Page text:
This article emerged as the product of a collaboration between two individuals at different stages of our academic careers, one a beginning researcher and the other a senior academic. Written as an experimental "bricolage", the article weaves together two main threads to chart our engagements with feminist research and with writing…

  10. John Dewey’s Feminist Legacy

    Directory of Open Access Journals (Sweden)

    Marta Vaamonde Gamo

    2016-07-01

    Full Text Available This article demonstrates how feminism welcomed and was influenced by the pragmatism of John Dewey. While in real terms his impact on European feminism has been minimal, this was not the case in contemporary America. In this article we study both how Dewey’s ideas were received amongst American feminists, as well as certain aspects of his thinking that could be enormously useful in present-day debates between critical and postmodern feminists. We compare the Deweyan and feminist arguments against the traditional dualisms that acted as philosophical support for social inequality, paying particular attention to mind–body dualism, and the consequent undervaluation of physical and emotional wellbeing. We also show that John Dewey’s proposals were, in fact, more radical than those of the feminists of the day. Indeed, democracy has to be understood as a way of life that affects every dimension of experience, and is crucial to the personal and social growth that enables the unjust social inequalities between men and women to be overcome.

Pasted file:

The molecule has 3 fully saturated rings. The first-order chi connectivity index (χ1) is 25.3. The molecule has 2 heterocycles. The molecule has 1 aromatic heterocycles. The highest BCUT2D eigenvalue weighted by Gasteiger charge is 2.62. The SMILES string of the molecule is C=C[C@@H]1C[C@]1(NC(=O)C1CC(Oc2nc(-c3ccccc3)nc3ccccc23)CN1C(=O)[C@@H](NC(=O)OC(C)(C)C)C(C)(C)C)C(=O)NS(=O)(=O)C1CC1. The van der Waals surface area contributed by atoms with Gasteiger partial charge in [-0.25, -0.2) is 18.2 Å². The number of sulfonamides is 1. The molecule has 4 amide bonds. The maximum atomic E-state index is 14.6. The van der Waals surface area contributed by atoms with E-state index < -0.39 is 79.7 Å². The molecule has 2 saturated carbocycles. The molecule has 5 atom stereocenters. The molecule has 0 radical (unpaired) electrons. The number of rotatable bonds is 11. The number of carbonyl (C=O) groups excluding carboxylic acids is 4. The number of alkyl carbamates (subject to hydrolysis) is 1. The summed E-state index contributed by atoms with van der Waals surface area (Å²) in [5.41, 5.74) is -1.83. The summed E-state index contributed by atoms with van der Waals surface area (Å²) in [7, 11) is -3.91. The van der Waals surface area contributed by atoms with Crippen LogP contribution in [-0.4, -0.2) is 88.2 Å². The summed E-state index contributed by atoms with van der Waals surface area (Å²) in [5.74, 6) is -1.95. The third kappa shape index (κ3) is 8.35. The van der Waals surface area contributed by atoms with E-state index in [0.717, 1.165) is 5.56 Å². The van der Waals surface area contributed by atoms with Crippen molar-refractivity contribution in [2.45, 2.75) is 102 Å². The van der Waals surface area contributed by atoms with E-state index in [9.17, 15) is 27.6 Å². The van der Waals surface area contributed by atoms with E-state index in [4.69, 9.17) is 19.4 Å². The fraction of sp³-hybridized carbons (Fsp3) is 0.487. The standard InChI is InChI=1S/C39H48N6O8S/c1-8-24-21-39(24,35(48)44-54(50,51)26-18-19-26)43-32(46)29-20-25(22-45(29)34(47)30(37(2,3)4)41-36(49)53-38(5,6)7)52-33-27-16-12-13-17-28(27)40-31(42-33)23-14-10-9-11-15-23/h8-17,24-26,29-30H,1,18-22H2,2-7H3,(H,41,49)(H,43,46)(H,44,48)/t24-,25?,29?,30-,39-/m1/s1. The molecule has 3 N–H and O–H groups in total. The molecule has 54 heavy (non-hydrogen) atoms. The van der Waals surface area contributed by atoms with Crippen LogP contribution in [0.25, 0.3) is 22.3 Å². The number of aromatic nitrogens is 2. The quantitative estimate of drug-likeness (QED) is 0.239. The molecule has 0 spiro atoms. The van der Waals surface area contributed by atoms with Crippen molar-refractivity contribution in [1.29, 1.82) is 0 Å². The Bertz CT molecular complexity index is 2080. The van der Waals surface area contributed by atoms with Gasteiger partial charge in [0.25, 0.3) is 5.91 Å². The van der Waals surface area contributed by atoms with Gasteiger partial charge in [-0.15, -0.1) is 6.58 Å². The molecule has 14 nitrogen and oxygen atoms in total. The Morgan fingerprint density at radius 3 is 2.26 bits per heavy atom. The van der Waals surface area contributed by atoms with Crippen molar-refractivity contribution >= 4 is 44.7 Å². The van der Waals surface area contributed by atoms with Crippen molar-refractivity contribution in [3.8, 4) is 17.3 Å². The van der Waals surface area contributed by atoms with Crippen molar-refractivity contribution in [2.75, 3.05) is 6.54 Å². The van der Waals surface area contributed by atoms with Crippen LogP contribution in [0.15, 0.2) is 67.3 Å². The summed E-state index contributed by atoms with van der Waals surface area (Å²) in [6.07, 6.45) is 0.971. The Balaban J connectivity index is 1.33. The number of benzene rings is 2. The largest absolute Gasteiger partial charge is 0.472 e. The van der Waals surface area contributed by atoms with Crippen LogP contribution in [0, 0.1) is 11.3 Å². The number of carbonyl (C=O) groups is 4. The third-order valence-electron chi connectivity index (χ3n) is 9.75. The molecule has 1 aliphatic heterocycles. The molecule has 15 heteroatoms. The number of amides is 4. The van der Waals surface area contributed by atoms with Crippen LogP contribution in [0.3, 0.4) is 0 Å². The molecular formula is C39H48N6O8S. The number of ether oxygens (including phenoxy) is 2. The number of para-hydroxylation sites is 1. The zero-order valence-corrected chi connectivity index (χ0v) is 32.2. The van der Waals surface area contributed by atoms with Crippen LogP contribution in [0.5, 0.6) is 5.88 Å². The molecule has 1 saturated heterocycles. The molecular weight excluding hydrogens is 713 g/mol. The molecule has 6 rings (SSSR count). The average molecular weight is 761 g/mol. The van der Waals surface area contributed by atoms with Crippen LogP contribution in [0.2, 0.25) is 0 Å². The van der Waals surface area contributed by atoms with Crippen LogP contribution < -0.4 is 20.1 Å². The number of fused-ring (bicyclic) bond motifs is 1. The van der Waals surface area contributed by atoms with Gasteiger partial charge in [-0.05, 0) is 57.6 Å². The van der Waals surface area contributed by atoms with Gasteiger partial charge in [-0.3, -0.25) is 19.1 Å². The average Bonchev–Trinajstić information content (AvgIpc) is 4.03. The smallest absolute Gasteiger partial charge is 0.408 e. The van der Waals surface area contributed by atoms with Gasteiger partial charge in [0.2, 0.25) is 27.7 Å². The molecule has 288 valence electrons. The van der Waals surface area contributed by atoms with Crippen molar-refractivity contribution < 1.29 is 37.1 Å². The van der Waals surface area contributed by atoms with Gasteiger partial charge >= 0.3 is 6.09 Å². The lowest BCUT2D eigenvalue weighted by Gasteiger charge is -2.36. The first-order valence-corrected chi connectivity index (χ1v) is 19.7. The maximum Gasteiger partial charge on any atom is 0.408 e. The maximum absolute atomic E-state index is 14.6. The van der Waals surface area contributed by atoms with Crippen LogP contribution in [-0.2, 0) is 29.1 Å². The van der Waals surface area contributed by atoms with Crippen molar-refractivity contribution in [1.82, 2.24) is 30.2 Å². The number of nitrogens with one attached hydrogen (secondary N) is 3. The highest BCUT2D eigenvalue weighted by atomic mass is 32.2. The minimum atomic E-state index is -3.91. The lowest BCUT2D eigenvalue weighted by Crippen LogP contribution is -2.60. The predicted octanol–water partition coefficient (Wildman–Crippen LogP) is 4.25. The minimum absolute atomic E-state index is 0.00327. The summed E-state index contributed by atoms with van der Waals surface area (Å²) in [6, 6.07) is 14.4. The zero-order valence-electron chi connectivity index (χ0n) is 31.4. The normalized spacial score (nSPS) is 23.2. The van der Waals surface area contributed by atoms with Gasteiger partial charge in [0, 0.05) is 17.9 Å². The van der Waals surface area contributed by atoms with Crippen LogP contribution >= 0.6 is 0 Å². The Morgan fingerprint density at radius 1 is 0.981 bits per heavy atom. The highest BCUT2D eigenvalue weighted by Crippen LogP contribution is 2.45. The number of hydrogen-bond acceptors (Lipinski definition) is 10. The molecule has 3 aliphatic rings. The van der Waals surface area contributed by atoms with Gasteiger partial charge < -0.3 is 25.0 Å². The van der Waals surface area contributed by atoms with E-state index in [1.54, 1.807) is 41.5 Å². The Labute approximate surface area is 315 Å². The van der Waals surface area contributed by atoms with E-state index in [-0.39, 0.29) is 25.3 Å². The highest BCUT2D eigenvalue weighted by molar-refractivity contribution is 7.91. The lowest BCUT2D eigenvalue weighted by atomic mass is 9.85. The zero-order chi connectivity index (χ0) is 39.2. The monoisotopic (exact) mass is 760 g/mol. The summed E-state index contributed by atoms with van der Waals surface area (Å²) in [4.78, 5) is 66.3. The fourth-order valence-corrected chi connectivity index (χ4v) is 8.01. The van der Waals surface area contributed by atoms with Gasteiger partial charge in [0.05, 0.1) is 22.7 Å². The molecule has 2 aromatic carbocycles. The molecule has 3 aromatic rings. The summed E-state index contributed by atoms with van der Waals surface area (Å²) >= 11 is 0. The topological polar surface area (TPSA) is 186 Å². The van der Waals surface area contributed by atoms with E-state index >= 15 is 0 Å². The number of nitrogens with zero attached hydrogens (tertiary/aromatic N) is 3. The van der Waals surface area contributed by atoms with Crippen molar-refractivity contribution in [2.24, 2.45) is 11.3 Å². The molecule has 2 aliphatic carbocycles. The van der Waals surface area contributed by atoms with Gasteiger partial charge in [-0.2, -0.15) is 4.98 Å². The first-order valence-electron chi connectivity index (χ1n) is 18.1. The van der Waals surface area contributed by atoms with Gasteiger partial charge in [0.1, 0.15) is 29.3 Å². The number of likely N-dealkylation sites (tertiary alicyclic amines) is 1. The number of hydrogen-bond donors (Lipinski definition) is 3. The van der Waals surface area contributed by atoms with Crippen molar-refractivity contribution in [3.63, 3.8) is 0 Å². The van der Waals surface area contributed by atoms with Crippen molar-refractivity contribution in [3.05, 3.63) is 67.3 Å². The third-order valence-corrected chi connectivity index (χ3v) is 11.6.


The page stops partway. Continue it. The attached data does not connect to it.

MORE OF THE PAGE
11. Muslim Feminist Agency and Arab American Literature

    DEFF Research Database (Denmark)

    Koegeler-Abdi, Martina

    2017-01-01

    to the intersectional specificity encountered by Muslim feminist writers who have to work within both Western Orientalisms and the disapproval of Muslim conservatives who denounce feminism as a Western import and refuse any critique of their own patriarchy. Kahf suggests a constant double critique and careful...

  12. Nailuj | Watson | SAFERE: Southern African Feminist Review

    African Journals Online (AJOL)

    SAFERE: Southern African Feminist Review. Journal Home · ABOUT THIS JOURNAL · Advanced Search · Current Issue · Archives · Journal Home > Vol 3, No 2 (1999) >. Log in or Register to get access to full text downloads. Username, Password, Remember me, or Register. DOWNLOAD FULL TEXT Open Access ...